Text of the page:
NJPW World Tag League (16/11/19) Review

YOSHI-HASHI being brilliantly YOSHI-HASHI. Credit: NJPW

I have reviewed every match of every New Japan tournament this year, and because of that, I’m going to review every match of World Tag League. Why do I hate myself, you ask? That’s for my therapist and me to discuss. So, if you know a good one, get in touch. This tournament rarely, if ever, gets above average, so it’s going to be a long one, but you never know, maybe it will surprise me.

As is the norm, I won’t be reviewing non-tournament matches.

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NJPW Showdown in San Jose (9/11/19) Review

A rare non-flip. Credit: NJPW

For the first time since announcing New Japan of America, NJPW has made the trip over the pond, rocking up in San Jose for some fun. It was a show packed with star power that featured a lot of tags backed-up by a couple of interesting title shots. How would it go? Well, now is the time to find out.

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NJPW Power Struggle (3/11/19) Review

Is that a bump only a man cleared to wrestle would take? Credit: NJPW

Power Struggle is our last big stop before Wrestle Kingdom (no-one counts Tag League), and I expect to come out the back of this show with more of an idea of what to expect on January 4th and 5th. The big question? Is BUSHI challenging Will a sign that Hiromu is returning? Or is my heart going to be hurt once more?

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NJPW Super Jr. Tag League (27/10/19) Review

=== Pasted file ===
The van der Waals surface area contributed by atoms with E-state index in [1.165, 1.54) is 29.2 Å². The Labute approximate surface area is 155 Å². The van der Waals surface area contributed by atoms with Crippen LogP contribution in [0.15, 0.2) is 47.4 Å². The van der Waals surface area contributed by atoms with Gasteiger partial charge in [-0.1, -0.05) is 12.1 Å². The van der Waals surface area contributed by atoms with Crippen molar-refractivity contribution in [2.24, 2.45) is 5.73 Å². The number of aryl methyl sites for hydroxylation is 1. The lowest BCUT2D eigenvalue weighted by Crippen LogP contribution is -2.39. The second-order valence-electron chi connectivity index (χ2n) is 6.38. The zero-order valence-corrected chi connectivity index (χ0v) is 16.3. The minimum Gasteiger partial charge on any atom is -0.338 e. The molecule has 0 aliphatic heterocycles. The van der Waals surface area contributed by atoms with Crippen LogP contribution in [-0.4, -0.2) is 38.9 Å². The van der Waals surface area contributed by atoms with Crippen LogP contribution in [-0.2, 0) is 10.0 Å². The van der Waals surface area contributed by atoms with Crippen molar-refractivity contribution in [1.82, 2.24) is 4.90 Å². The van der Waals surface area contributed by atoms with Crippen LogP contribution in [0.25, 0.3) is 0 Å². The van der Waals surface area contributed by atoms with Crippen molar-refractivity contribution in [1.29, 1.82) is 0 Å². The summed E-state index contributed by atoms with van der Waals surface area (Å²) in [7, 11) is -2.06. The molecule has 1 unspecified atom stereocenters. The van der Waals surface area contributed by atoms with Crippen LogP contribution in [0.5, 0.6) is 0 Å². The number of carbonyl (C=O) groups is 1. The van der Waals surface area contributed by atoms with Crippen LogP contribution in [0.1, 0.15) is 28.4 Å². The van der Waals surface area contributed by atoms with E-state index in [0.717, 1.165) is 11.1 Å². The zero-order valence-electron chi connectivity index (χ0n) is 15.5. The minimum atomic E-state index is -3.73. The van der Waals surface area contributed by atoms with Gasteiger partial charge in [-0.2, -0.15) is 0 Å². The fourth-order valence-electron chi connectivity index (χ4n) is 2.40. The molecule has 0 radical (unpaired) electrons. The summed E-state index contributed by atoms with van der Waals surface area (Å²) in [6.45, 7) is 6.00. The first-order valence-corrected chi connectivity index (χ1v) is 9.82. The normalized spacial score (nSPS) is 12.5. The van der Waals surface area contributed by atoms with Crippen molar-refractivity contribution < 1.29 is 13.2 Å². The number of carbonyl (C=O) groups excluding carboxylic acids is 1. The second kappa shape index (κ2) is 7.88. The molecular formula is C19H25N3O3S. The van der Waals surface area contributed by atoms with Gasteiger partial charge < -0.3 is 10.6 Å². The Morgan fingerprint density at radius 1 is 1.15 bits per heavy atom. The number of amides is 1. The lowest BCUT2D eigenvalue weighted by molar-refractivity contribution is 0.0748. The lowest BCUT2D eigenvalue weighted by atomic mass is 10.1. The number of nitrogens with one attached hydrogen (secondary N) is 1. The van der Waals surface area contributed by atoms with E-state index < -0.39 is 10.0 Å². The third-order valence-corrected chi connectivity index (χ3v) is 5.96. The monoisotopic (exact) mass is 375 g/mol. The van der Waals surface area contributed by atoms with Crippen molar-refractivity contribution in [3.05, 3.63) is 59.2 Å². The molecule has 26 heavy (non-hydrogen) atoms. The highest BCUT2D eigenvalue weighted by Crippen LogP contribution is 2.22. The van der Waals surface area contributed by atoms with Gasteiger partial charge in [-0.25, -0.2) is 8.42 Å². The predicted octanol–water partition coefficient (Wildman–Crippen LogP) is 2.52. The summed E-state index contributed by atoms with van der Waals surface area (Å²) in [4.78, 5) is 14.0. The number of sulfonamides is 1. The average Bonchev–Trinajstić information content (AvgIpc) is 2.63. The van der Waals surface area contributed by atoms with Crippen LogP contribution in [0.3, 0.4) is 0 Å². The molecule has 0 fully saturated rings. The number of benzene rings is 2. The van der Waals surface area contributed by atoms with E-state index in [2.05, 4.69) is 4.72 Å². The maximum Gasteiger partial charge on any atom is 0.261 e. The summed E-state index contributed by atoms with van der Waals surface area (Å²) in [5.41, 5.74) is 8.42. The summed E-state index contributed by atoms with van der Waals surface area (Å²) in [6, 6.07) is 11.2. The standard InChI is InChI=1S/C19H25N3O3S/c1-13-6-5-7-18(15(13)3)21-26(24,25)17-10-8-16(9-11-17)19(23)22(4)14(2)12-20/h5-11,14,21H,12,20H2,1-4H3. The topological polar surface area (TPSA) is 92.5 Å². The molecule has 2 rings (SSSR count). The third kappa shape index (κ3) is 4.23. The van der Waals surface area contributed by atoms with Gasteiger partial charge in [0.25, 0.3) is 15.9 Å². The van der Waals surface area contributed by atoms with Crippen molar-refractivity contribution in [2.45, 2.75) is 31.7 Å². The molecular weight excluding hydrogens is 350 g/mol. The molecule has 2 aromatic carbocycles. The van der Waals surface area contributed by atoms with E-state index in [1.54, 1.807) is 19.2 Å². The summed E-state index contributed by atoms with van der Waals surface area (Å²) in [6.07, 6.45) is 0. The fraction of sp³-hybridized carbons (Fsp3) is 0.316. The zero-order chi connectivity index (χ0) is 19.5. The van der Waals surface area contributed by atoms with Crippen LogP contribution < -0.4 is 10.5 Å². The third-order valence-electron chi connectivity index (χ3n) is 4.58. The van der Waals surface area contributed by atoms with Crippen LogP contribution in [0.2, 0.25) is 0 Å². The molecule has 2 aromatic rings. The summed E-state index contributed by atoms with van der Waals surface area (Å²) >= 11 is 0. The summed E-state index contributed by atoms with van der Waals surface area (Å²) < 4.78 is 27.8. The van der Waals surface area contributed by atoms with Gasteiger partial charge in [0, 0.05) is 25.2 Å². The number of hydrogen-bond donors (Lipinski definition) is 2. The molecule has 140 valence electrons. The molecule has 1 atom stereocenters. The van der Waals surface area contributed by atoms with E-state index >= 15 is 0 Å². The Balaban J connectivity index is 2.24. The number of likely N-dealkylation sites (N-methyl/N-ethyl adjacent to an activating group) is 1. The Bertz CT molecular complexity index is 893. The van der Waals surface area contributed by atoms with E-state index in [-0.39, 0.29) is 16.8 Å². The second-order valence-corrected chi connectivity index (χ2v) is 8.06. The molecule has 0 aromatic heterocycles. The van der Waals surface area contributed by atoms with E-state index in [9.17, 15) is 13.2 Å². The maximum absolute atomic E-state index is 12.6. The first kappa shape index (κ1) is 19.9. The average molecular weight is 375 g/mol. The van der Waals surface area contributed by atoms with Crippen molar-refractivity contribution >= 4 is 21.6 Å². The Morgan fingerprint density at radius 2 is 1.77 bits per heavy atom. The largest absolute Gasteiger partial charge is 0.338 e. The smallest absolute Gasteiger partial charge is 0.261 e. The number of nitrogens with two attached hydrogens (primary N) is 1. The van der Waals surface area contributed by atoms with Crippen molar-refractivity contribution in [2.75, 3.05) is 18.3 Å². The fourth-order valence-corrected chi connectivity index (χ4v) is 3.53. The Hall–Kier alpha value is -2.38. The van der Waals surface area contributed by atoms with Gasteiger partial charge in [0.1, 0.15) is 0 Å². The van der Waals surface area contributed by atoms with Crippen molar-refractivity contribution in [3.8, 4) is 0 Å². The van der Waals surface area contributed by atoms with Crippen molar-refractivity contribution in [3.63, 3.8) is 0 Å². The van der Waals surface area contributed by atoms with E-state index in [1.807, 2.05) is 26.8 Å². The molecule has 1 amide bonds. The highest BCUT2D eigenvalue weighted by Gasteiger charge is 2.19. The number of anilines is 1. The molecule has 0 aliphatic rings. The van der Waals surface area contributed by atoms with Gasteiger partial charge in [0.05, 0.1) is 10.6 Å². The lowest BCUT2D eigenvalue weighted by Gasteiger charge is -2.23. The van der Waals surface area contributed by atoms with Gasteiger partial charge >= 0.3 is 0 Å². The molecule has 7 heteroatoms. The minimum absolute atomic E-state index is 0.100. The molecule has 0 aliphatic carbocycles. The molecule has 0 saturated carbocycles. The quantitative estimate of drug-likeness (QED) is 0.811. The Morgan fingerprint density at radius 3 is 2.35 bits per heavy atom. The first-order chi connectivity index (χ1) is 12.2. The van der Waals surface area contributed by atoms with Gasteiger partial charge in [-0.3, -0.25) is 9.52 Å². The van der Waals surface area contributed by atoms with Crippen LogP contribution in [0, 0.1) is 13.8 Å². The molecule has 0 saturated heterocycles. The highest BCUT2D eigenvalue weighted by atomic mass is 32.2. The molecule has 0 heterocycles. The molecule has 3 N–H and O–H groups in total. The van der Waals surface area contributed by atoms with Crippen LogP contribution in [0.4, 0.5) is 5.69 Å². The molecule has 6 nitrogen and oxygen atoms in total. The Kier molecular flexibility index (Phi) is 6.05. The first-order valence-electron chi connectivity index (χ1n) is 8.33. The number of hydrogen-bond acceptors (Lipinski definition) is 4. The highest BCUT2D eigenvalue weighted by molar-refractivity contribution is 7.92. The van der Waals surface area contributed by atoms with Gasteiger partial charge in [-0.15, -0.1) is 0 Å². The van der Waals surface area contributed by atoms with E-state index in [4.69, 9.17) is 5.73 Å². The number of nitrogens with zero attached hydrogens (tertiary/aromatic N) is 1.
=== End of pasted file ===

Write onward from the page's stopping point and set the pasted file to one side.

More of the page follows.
Taguchi showing off the abs. Credit: NJPW

After a couple of rough nights attendance-wise for New Japan in Korakuen, they returned after a trip around Japan and, from what I could see, had managed to plug the gaps (although I am an awful judge of these things, so don’t take my word for it). So far the Super Junior Tag League has been a lot of fun, and a night in Korakuen was unlikely to be the place where that changed.

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NJPW Super Jr. Tag League (21-23/10/19) Review

The serious sport of Japanese wrestling. Credit: NJPW

In an attempt to stretch the Road to Power Struggle tour out for the rest of recorded history (which is roughly six months at my estiamate), New Japan is only putting one Super Junior Tag match on certain shows. Honestly, writing a review of a single tag feels a bit silly, so I’m going to do them in groups meaning that these matches come from Akita, Iwate and Fukushima.

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NJPW Super Jr. Tag League (19/10/19) Review

Big fan of the roof. Credit: NJPW

With the opening brace of Korakuens out of the way, New Japan has taken the Road to Power Struggle on the, well, road, which means our Junior Tag League have been stripped down to a single camera and minimum production. We shall not complain, though! We shall battle gainfully on and hope there is gold in these here hills. Yea, I don’t know what I’m talking about either.

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NJPW Super Jr. Tag League (17/10/19) Review

I think SHO might be pissed. Credit: NJPW

For the second night in a row, there were a plethora of empty seats in Korakuen Hall which has been a rare sight at New Japan shows in recent years. It’s not a great sign for the Super Junior Tag League as it’s clearly not proving strong enough to draw fans on its own, and it will be interesting to see if New Japan react to that issue in the future.

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NJPW Fighting Spirit Unleashed (28/9/19) Review

Captain Kazu had a tough main event. Credit: NJPW

New Japan’s trip to the Hammerstein Ballroom led to an interesting old night for the Japanese company. Apparently, someone had called earlier in the day, cancelling the ambulance that is required to be on hand for wrestling shows. That led to a delay that stretched over an hour and whispers online about sabotage. Whether that was the case or not, New Japan needed to deliver a show worthy of the time the fans spent sitting around waiting for it to start.

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